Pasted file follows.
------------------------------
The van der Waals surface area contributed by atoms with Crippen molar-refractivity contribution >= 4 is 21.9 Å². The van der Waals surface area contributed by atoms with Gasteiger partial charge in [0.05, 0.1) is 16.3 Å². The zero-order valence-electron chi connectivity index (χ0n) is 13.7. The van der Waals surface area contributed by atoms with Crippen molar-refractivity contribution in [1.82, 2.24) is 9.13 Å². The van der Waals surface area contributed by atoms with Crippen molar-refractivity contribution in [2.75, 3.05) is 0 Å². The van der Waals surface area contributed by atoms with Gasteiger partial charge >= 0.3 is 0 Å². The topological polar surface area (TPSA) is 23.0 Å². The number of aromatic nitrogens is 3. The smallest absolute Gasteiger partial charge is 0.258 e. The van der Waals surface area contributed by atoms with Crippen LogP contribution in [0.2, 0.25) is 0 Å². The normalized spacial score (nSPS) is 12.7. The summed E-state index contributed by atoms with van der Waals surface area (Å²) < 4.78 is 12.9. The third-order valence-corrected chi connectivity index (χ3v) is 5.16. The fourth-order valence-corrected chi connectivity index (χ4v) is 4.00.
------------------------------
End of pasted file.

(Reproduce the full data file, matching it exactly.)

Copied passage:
The van der Waals surface area contributed by atoms with Crippen molar-refractivity contribution >= 4 is 21.9 Å². The van der Waals surface area contributed by atoms with Gasteiger partial charge in [0.05, 0.1) is 16.3 Å². The zero-order valence-electron chi connectivity index (χ0n) is 13.7. The van der Waals surface area contributed by atoms with Crippen molar-refractivity contribution in [1.82, 2.24) is 9.13 Å². The van der Waals surface area contributed by atoms with Crippen molar-refractivity contribution in [2.75, 3.05) is 0 Å². The van der Waals surface area contributed by atoms with Gasteiger partial charge >= 0.3 is 0 Å². The topological polar surface area (TPSA) is 23.0 Å². The number of aromatic nitrogens is 3. The smallest absolute Gasteiger partial charge is 0.258 e. The van der Waals surface area contributed by atoms with Crippen LogP contribution in [0.2, 0.25) is 0 Å². The normalized spacial score (nSPS) is 12.7. The summed E-state index contributed by atoms with van der Waals surface area (Å²) < 4.78 is 12.9. The third-order valence-corrected chi connectivity index (χ3v) is 5.16. The fourth-order valence-corrected chi connectivity index (χ4v) is 4.00.